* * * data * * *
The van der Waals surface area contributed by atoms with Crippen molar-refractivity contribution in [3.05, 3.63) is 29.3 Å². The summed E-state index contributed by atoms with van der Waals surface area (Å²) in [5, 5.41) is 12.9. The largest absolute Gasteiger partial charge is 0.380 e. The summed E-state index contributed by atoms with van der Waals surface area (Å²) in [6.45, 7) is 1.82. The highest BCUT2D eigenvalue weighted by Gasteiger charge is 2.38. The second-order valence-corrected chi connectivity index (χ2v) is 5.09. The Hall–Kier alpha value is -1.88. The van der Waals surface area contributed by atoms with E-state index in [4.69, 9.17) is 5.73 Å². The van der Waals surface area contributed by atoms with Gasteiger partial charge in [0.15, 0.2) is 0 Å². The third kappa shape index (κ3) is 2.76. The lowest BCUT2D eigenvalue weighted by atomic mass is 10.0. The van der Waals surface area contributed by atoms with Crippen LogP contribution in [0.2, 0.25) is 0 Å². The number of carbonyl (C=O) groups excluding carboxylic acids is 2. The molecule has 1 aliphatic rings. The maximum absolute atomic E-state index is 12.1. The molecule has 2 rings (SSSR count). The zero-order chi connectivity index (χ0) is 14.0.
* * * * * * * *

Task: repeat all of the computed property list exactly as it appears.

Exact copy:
The van der Waals surface area contributed by atoms with Crippen molar-refractivity contribution in [3.05, 3.63) is 29.3 Å². The summed E-state index contributed by atoms with van der Waals surface area (Å²) in [5, 5.41) is 12.9. The largest absolute Gasteiger partial charge is 0.380 e. The summed E-state index contributed by atoms with van der Waals surface area (Å²) in [6.45, 7) is 1.82. The highest BCUT2D eigenvalue weighted by Gasteiger charge is 2.38. The second-order valence-corrected chi connectivity index (χ2v) is 5.09. The Hall–Kier alpha value is -1.88. The van der Waals surface area contributed by atoms with E-state index in [4.69, 9.17) is 5.73 Å². The van der Waals surface area contributed by atoms with Gasteiger partial charge in [0.15, 0.2) is 0 Å². The third kappa shape index (κ3) is 2.76. The lowest BCUT2D eigenvalue weighted by atomic mass is 10.0. The van der Waals surface area contributed by atoms with Crippen LogP contribution in [0.2, 0.25) is 0 Å². The number of carbonyl (C=O) groups excluding carboxylic acids is 2. The molecule has 1 aliphatic rings. The maximum absolute atomic E-state index is 12.1. The molecule has 2 rings (SSSR count). The zero-order chi connectivity index (χ0) is 14.0.